1. Hinman F. The blood supply to preputial island flaps. J Urol 1991;145:1232-5.

  2. Juskiewenski S. A study of the arterial blood supply to the penis. Anatomia Clinica 1982;4:101-7.

  3. Winkelman RK. The erogenous zones: their nerve supply and its significance. Proceedings of the Staff Meetings of the Mayo Clinic 1959;34:39-47.

  4. Kaneko S. Penile Electrodiagnosis penile peripheral innervation. Urology 1987;30:210--2.

  5. Winkelmann RK. The cutaneous innervation of human newborn prepuce. J Invest Dermatol 1956;26:53-67.

  6. Winkelman RK. The erogenous zones: their nerve supply and its significance. Proceedings of the Staff Meetings of the Mayo Clinic 1959;34:39-47.

  7. Ghmori D. Uber die Entwicklung der Innervation der Genitalapparate als Peripheren Aufnahmeap­parat der Genitalen Reflexe. Zeitschrift far Anatomie und Entwicklungsgeschichte 1924;70:347-410.

  8. De Girolano A, Cecio A. Contributo alla conoscenza dell'innervazione sensitiva del prepuzio nell'uomo. Bollettino della Societa Italiana de Biologia Sperimental. 1968;44:1521-2.

  9. Winkelmann RK. The cutaneous innervation of human newborn prepuce. J Invest Dermatol 1956;26:53-67.

  10. Bazett HT, McGlone B, Williams RG, Lufkin HM. Depth, distribution and probable identification in the prepuce of sensory end-organs concerned in sensations of temperature; thermometric conductiv­ity. Archives of Neurology and Psychiatry 1932;27:484-515.

  11. Taylor JR, Lockwood AP, Taylor AJ. The prepuce: specialized mucosa of the penis and its loss to circumcision. Br J Urol 1996;77:291-5.

  12. Taylor J. The prepuce: specialized mucosa of the penis and its loss to circumcision. Transcript of Pre­sentation at the Second International Symposium on Circumcision. May 1, 1991.

  13. Taylor JR, Lockwood AP, Taylor AJ. The prepuce: specialized mucosa of the penis and its loss to circumcision. Br J Urol 1996;77:291-5.

  1. Kohler K. Circumcision. In: Jewish Encyclopedia. New York: KTAV Publishing House, Inc. 1964:93.

  2. Austin FD, Sharpe TG. Circumcision. New York Medical Journal 1917;106:787-88

  3. American Academy of Pediatrics. Newborns: Care of the Uncircumcized [sic] Penis. Evanston: American Academy of Pediatrics. 1984.

  1. Halata Z, Munger BL. The neuroanatomical basis for the protopathic sensibility of the human glans penis. Brain Res 1986;371:205-30.

  2. Taylor JR, Lockwood Ap, Taylor AJ The prepuce: specialized mucosa of the penis and its loss to circumcision. Br J Urol 1996;77:291-5.

  3. Taylor JR, Lockwood AP, Taylor AJ. The prepuce: specialized mucosa of the penis and its loss to circumcision. Br J Urol 1996;77:291-5.

  4. Werker PM, Terng AS, Kon M. The prepuce free flap: Dissection feasibility study and clinical applica­tion of a super-thin new flap. Plast Reconstr Surg 1998;102:1075-82.

The following quote relating to the “circumcision decision” is from an interview

with Dr. John R. Taylor, co-author of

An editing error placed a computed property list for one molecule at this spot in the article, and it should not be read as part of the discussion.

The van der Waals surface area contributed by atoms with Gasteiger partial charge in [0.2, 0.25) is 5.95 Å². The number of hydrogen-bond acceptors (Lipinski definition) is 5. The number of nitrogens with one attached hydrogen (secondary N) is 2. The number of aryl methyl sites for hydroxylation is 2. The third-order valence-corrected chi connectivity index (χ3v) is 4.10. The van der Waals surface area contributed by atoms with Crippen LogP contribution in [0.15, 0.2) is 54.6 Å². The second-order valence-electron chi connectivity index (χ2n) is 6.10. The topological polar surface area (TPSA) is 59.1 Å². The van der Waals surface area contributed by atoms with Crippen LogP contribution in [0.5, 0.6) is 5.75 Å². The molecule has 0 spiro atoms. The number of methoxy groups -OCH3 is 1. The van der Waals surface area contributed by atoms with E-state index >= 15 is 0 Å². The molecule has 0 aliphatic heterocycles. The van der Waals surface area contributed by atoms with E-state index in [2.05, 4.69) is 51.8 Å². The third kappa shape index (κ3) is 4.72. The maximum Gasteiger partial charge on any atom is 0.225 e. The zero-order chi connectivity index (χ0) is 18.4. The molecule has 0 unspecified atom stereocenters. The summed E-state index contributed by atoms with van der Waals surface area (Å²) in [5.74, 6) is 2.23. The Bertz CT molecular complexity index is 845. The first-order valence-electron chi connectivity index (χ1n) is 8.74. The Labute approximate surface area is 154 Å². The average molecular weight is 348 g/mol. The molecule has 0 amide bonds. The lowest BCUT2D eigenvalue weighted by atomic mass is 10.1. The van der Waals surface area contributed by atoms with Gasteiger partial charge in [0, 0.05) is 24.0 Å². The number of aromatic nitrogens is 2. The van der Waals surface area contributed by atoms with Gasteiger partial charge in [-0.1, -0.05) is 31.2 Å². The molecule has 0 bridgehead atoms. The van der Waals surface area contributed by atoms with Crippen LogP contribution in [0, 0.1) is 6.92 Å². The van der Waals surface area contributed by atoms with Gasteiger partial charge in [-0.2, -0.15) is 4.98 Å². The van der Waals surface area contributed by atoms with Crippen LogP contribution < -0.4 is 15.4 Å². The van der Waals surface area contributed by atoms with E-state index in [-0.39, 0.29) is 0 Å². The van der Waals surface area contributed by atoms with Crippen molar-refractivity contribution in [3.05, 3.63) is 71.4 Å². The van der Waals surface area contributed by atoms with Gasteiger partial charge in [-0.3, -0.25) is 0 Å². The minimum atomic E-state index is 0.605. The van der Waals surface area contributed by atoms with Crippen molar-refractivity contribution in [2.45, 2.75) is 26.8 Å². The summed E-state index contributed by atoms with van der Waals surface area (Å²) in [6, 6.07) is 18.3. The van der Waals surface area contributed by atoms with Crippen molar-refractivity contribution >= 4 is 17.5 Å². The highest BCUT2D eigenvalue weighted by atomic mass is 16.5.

The prepuce: specialized mucosa of the penis and its loss to circumcision.”



British Journal of Urology 1996;77:291-295.


The prepuce is a structure in its own right

and it has to be given a value before

you make any decision.
This is specialized skin and mucous membrane.
It's built very much like the lips, or the vulva in the female;

it's a junction between skin and the inner lining.

It contains highly specialized nerve endings,

which are only found in a few places in the body,

and we only find this sort of tissue in areas where

it has to perform specialized function,

and this specialized function has to do with sex.
This is sexual tissue,

and there's no way you can avoid the issue.
Most people look at the child and the prepuce,

and say that, well, the prepuce isn't much use for a child.

Well, the prepuce isn't designed for a child,

it's designed for an adult

and you can't look at it in childish terms.

FOR MORE INFORMATION:
www.doctorsopposingcircumcision.org/video/prepuce.html

www.cirp.org/pages/anat/

www.coloradonocirc.org/anatomy

www.cirp.org/library/anatomy/taylor

Fine-touch pressure thresholds in the adult penis
Morris L. Sorrells, James L. Snyder, Mark D. Reiss, Christopher Eden, Marilyn F. Milos, Norma Wilcox, Robert S. Van Howe. Fine-touch pressure thresholds in the adult penis. British Journal of Urology (BJU) International, April 2007, Volume 99, Issue 4, pages 864-9.
In April 2007, a landmark study was published in the British Journal of Urology, which demonstrates conclusively that circumcision harms the sensitivity of the penis. It contains a literature review of other evidence relating to the effects of circumcision on sexuality. This is the first study to measure the sensitivity of the foreskin itself compared to other parts of the penis; previous studies have only compared the glans of the circumcised penis vs. the glans of the intact penis. It is also the first to map multiple anatomical points instead of testing just one point each on the glans or shaft.
CONCLUSIONS: The transitional region from the external to the internal prepuce is the most sensitive region of the uncircumcised penis and more sensitive than the most sensitive region of the circumcised penis. Circumcision ablates the most sensitive parts of the penis.
Full study article available for download at:
http://www.nocirc.org/touch-test/bju_6685.pdf

Comparative fine-touch sensitivity of selected regions of the penis and foreskin (adapted from Semmes-Weinstein testing data in Sorrells et al., 2007). Taller bars indicate greater fine-touch sensitivity. The most sensitive parts of the intact penis are missing from the circumcised penis.
Key:

Light (front bars): circumcised penis



Dark (rear bars): intact penis